Tuesday, April 11, 2017

Goethe and Dante

I have been reading Goethe's Italian Journey and tweeting daily tidbits. Yesterday, in another connection, I read Erich Auerbach's 1929 essay, "The Discovery of Dante by Romanticism" in the splendid translation of Jane O. Newman. In this essay, Auerbach sketches the Dante reception in Germany in the 18th century. Of Goethe, Auerbach contends that he “never became truly intimate with Dante; his admiration for the Divine Comedy (or at least from some very few passages in the poem) was diluted by his instinctive antipathy for a personality like the Tuscan’s that was so fundamentally different from his own.”

The Goethe Handbuch sketches a more nuanced rapprochement of Goethe with the Italian poet, although it is true that the influence was on the level of poetic form and motifs, not of world view. For instance, Gerhard Schulz, in the entry on the 1806 poetic cycle that begins with "Mächtiges Überraschen," writes that the meaning of the cycle is captured in the last two words of that poem: new life. As in Dante's sense of Vita nuova, one of the first great collections of love poetry in "the Christian-European tradition." In Dante's work, according to Schulz, the experience of love first finds its true meaning in the poem itself. It was unclear to me from this entry, however, to what extent Goethe was familiar with the Vita nuova.

Of great interest was the stand-out entry on Goethe's "late poetry" (das lyrische Spätwerk), of 1819–32. The work of this period, writes Mathias Mayer, is characterized, among other things, by a "dialogue with foreign languages and cultures." For instance, the tercets of the poem "Im ernsten Beinhaus war's" indicate a dialogue with Dante.

Domenico Petarlini, Dante in Exile (1860)
Even though Auerbach knew Dante's works inside out, I would guess that he was thinking mostly in terms of the relationship of Faust to Dante's Divine Comedy. In this connection, Auerbach asserts that the "two worlds" of the works are “fundamentally incomparable.” The most important point: “The characters and scenes in Faust are, finally, the stuff of an individual’s soul and its history, unintelligible if they do not refer to the one who experiences them. In the Divine Comedy, they belong to an objective order outside the self.”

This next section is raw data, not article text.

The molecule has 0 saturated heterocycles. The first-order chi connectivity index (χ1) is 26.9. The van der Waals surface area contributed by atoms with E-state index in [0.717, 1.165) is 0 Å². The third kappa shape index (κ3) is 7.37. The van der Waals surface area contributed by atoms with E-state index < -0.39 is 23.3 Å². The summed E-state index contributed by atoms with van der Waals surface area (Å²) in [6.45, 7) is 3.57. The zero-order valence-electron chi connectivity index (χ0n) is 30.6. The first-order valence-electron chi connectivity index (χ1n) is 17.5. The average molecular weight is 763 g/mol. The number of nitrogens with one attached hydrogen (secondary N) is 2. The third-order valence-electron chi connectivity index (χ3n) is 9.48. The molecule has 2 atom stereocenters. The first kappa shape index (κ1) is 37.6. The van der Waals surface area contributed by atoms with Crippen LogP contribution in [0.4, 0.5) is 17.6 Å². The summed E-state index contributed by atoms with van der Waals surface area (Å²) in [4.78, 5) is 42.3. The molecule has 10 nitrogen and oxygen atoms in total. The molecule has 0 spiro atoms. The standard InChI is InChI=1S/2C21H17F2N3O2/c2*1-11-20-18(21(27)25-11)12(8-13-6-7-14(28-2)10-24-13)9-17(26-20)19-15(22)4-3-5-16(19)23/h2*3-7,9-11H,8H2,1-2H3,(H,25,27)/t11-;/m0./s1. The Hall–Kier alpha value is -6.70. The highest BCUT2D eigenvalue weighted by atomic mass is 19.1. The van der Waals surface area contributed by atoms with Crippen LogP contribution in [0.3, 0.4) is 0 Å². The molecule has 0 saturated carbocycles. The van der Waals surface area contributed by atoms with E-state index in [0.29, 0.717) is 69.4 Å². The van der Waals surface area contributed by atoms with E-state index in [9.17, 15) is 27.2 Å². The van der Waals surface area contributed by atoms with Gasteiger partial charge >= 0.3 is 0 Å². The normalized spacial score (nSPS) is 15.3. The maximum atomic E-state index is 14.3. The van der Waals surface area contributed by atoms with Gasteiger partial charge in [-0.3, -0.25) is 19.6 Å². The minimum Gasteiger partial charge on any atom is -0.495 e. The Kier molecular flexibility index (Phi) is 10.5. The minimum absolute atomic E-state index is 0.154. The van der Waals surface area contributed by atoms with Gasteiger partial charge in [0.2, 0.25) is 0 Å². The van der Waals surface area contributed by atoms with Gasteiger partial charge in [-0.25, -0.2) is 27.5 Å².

I learned from this essay that it was the Schlegel brothers, especially August Wilhelm, and Schelling, who “produced the most significant set of observations about Dante and his poem produced by Romanticism narrowly defined.” Schelling was the first since "the twilight of the hegemony of the Catholic Church and its philosophy" for whom "the integrity of the magnificent poem became visible.” Auerbach credits Schelling with understanding that the Comedy’s “characters enter into and manifest a kind of eternity as a result of the specific space that they are made to occupy in the poem.” Further, “the all-encompassing crux of the poem’s significance is this: our earthly and historical world in its true and eternal form is a manifestation of God’s judgment.”

I actually can imagine that Goethe recognized this significance and simply rejected it. Auerbach was more correct in respect of world view than in the influence on Goethe of Dante's poetic forms when he wrote that Goethe had no connection or rapport with “either the intellectual or the material world of the Trecento.”

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